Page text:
Friday, 25 March 2011

Crown cork crisis

There were shortages of pretty much everything during WW II. It's hard to visualise as a pampered 21st century westerner, accustomed to shops stuffed with every imaginable product.

(Yesterday I tried to describe the Oil Crisis and the Six Day Week of the early 1970's to my kids. Food shortages, power cuts every day, only a few hours of TV a day. They couldn't get their heads around it at all. "It's like one of those Third World Countries.". Yes indeed.)

There's more to brewing than just malt, hops, water and a few tuns. Sugar, barrels, paper, detergents, glass, transport are a few other essentials I can pick off the top of my head. And if you're bottling, crown corks. At the time, constructed from metal and real cork. Materials that were both in short supply.

Here's a report on the crown cork crisis:


A matter now forced upon the attention of brewers is the possibility of the curtailment of the output of crown corks at some time in the not far distant future. Experiments are being carried out with machinery for reconditioning used crown corks for re-usage: the question of sterilisation has to he considered, and also that of leakage, which would result in an undue percentage of ullages. The return of crown corks from licensed houses for using again presents no practical difficulties. What is awaited is the results of these experiments on reconditioned crown corks to see how they behave in practice. Meanwhile, it would probably be advisable that orders for new supplies of crown corks should stipulate that they merely be coloured to distinguish brands and not marked with the name of the brewer or the beer. These would then be more easily interchangeable between brewers if in fact it were found that used crown corks could again be put into service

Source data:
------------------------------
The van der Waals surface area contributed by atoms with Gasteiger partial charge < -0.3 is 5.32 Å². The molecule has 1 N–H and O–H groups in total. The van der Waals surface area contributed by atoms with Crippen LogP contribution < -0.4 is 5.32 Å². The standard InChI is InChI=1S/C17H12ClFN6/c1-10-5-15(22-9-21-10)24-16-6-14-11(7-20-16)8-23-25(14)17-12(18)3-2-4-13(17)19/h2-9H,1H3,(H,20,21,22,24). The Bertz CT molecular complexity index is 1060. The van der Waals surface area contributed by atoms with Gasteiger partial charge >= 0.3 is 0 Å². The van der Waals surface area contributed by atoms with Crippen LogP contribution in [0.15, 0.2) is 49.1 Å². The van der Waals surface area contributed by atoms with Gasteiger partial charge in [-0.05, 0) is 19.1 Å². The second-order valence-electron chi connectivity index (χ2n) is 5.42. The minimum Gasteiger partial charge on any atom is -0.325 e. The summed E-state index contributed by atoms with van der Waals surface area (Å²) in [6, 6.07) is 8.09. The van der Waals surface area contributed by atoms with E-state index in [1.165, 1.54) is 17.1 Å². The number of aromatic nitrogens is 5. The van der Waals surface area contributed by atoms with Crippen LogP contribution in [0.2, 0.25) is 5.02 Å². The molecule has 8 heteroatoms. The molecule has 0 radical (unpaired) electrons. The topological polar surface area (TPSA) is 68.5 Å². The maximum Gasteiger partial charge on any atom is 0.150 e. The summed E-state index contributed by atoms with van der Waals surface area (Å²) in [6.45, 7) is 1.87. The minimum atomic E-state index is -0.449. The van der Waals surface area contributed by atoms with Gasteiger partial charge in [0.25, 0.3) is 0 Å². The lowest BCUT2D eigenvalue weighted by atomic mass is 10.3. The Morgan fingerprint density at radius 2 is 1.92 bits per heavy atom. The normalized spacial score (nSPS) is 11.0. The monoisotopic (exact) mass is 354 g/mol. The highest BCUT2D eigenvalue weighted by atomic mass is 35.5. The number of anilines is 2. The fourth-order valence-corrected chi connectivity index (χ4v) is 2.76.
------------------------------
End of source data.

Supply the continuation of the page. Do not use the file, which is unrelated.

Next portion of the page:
A practical suggestion is the diversion, if the crown cork shortage becomes acute, of beer in half bottles and smaller sizes from the "on" trade, so as to provide more supplies in these sizes for the "off" trade. Again, the "splitting" of the larger sizes of bottles in licensed houses, which has been deprecated by many brewers in the past, may now have to be encouraged, thus saving crown corkage by reducing the demand for beer in the smaller-sized bottles. The varieties of bottled beers may also have to be curtailed as time goes on. Probably the first bottled beer to be taken off the market will be Brown Ale, for above all others this beer makes a large demand on "sweet." The gradual elimination of Brown Ale would not only mean an enforced lessening of the demand for this popular brand, but would at the same time conserve brewers' sugar supplies. Over and above all there emerges the desirability of draught beer being gradually substituted for bottled beer, leaving the latter more and more for "off" consumption. Thus the call on labour, power, lighting, heating, cases, bottles, labels and transport will be lessened. This factor of encouraging draught beer sales is growing more and more obvious as conditions become more difficult, quite apart from the question of the predicted coming crown cork shortage.